Hey folks! Some light summer reading for you this late August.
General Electric (GE) has been in the news lately. Harry Markpolis, a financial type who sounded early warnings on the Bernie Madoff Ponzi scheme, released a report claiming that GE is in much greater financial trouble than its accounting statements have let on. GE stock took a big hit yesterday on this news.
I skimmed this report. Some of the claims seem rather sensational, and I have no idea whether it’s true… but the claims rest in large part on the idea that GE is ultimately holding the bag on a lot of disastrous long term care (LTC) insurance policies.
LTC insurance policies cover long term care. Typically policy holders buy them when they’re young and healthy, and pay premiums over a number of years. When the policy holders get older, some percentage will develop conditions that necessitate long term care, such as dementia or Alzheimer’s disease. Long term care may be provided at home, with home health aides, in an assisted living facility, or in a nursing home. LTC insurance policies often pay out a fixed amount per day for a limited number of years. Some policies pay the full cost of long term care for several years, which allows elder law attorneys a much greater degree of flexibility when doing asset protection or Medicaid planning.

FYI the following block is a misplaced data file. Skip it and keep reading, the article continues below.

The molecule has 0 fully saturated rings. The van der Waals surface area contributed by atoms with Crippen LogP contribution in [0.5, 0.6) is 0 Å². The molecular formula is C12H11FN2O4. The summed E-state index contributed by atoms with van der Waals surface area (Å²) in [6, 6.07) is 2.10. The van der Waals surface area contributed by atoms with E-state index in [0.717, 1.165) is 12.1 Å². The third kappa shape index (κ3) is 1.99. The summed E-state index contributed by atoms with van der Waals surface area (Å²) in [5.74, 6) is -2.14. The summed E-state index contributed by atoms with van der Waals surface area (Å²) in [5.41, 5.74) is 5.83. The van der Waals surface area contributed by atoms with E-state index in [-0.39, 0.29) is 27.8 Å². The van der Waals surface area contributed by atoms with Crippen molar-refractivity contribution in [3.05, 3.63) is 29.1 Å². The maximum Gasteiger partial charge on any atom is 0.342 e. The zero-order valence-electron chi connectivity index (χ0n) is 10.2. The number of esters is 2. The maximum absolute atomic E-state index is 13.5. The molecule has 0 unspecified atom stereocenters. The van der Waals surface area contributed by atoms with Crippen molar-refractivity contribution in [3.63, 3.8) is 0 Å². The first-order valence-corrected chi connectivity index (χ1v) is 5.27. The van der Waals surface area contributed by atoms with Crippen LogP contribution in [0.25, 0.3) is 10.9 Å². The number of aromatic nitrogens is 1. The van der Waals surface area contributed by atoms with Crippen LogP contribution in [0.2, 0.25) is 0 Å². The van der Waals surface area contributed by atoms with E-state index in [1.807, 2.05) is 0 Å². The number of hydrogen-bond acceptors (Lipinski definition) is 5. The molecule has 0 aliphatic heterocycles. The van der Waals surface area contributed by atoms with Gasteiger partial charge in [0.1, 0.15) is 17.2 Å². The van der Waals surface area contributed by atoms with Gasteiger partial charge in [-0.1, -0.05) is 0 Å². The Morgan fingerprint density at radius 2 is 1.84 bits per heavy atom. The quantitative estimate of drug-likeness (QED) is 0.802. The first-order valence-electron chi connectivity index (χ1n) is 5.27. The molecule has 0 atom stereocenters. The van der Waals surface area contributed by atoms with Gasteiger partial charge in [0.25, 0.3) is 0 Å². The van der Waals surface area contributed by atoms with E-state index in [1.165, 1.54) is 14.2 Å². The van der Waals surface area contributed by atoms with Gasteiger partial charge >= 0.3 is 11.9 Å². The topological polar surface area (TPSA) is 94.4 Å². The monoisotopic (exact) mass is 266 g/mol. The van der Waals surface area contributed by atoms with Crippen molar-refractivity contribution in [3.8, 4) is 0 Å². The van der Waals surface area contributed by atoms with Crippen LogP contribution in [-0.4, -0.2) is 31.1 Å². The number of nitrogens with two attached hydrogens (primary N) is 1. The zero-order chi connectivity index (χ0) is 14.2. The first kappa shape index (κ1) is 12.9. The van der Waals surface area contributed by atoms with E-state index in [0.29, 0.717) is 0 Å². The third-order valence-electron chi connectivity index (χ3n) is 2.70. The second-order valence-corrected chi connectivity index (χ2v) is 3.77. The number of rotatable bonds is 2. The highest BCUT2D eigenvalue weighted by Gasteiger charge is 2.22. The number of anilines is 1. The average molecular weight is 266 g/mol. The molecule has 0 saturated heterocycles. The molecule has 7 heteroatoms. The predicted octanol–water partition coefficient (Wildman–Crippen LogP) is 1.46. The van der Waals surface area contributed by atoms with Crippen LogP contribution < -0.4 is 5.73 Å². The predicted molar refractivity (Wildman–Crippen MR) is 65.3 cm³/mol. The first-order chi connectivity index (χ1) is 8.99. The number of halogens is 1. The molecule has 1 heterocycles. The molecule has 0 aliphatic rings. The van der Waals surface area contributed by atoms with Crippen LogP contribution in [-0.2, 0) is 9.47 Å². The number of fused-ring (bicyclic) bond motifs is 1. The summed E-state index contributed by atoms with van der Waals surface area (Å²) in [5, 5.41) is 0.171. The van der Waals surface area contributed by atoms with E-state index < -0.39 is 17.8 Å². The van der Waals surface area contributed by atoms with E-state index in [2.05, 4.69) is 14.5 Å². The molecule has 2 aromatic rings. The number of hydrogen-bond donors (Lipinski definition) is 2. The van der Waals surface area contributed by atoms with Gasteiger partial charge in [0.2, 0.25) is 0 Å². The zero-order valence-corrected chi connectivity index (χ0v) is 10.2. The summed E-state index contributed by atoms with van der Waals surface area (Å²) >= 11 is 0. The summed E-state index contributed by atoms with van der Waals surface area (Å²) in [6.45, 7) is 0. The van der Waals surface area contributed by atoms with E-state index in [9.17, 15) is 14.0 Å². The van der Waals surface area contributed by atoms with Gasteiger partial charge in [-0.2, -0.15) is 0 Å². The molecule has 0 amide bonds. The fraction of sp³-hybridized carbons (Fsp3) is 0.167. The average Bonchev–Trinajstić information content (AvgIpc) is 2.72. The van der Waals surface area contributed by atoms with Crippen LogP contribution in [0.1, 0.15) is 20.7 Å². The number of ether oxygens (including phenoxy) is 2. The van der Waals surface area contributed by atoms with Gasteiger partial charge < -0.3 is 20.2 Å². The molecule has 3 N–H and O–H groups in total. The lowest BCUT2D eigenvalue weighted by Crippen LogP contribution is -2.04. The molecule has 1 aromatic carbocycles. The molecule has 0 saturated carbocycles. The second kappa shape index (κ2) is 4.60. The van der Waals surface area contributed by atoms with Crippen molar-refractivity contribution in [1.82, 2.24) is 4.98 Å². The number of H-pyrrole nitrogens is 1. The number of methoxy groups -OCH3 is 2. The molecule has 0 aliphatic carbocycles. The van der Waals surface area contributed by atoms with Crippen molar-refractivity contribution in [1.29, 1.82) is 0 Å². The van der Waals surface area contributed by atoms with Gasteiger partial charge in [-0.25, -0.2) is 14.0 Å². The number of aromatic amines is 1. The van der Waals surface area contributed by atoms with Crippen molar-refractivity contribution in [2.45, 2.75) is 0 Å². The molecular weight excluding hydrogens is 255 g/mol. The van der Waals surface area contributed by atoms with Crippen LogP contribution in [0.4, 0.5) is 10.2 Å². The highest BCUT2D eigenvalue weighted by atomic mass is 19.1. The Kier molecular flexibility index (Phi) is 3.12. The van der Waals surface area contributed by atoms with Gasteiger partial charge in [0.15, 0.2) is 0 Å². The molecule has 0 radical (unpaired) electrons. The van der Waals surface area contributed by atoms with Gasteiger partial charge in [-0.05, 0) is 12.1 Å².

The report claims that GE Capital reinsured a lot of LTC policies that were sold to young healthy people in the 1980’s, 90’s and early 2000’s. The company took in big profits from the premiums, but the report alleges that GE never set aside enough funds to pay out these policies when they eventually come due.
Now and in the coming years, the policy holders are reaching their senior years and many more will start making expensive claims on these policies. The report alleges that GE doesn’t have the capital to cover these costs, and this will have disastrous effects on the company.
Again, I have no idea whether this is true, and the company is denying it vigorously. But it’s an interesting issue. It’s certainly true that society is aging, and we have to figure out how we’re going to provide long term care to all the people who will soon need it. In Maine, forget about paying for LTC, they’re struggling just to find enough people to do it!
Food for thought.
But zooming in from society-wide issues and into local issues, if you or a loved one may need long term care, please call or email FriedmanLaw to discuss your options.